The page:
The Fibonacci cube is, as its Wikipedia article says, a graph that is in many respects like a hypercube but with a Fibonacci number of vertices. Its vertices are binary strings with no two consecutive ones, and its edges link pairs of strings at Hamming distance one from each other. The Fibonacci cube formed from bitstrings of length \( d \) is an isometric subgraph of a \( d \)-dimensional hypercube (the graph of all length-\( d \) bitstrings), but it also contains as an isometric subgraph a hypercube of dimension \( \lceil d/2 \rceil \) (the binary strings in which only the bits in the even positions can be nonzero). Therefore, the graphs that can be isometrically embedded into Fibonacci cubes are the same as the ones that can be embedded into hypercubes, that is, the partial cubes.
A preprint I recently wrote on this subject with Sergio Cabello and Sandi Klavžar just came out on the arXiv (it's been on the IMFM preprint server for a little longer — if you're interested in graph theory, do check this link out, as it has over 1000 other papers, many of them on graphs). The idea is to investigate the lengths of the bitstrings needed to label a given graph so that graph distance equals Hamming distance and so that no label contains two consecutive ones. That is, we wish to embed graphs isometrically into Fibonacci cubes of minimum dimension. The problem turns out to be NP-hard — it is related to a version of the traveling salesman problem — but can solved exactly in some cases, such as 2d grid graphs. There are also some pretty good approximation algorithms, one of them based on lattice dimension, another based on the xkcd algorithm for traveling salesmen.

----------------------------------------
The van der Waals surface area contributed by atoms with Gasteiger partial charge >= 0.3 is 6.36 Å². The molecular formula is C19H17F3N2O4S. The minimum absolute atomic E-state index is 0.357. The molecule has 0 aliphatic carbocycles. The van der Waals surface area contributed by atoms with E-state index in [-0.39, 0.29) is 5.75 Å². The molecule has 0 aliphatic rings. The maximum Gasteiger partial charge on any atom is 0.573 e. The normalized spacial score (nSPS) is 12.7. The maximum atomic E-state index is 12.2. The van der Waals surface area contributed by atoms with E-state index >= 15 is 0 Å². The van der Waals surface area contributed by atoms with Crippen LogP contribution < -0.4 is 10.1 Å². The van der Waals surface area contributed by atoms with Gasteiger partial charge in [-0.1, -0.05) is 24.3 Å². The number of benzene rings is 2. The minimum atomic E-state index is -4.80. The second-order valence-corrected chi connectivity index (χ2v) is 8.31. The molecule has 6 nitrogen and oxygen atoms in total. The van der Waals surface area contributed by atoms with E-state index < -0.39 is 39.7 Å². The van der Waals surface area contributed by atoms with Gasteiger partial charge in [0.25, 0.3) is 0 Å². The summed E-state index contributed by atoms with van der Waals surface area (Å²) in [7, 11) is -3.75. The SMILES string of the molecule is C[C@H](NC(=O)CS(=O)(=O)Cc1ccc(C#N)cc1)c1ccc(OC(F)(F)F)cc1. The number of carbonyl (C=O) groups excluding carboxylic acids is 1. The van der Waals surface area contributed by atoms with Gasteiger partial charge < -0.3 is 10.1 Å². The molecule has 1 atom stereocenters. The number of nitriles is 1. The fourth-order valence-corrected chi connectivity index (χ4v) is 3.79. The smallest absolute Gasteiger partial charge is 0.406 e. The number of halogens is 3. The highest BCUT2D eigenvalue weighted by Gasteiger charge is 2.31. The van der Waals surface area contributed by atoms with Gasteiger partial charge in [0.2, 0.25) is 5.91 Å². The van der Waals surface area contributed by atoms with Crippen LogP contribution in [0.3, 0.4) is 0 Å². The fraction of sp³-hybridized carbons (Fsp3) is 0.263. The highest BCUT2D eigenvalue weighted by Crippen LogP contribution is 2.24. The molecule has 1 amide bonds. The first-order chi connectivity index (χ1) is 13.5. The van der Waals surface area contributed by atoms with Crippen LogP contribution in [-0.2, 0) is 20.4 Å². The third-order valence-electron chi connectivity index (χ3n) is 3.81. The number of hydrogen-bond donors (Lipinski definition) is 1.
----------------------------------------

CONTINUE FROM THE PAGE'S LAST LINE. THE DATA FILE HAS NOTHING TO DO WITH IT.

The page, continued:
I don't think selling the problem on ebay works in the RAM model. Is it stronger or weaker than a quantum Turing machine with a Wigderson oracle?
Heh. Not that xkcd algorithm, the other xkcd algorithm.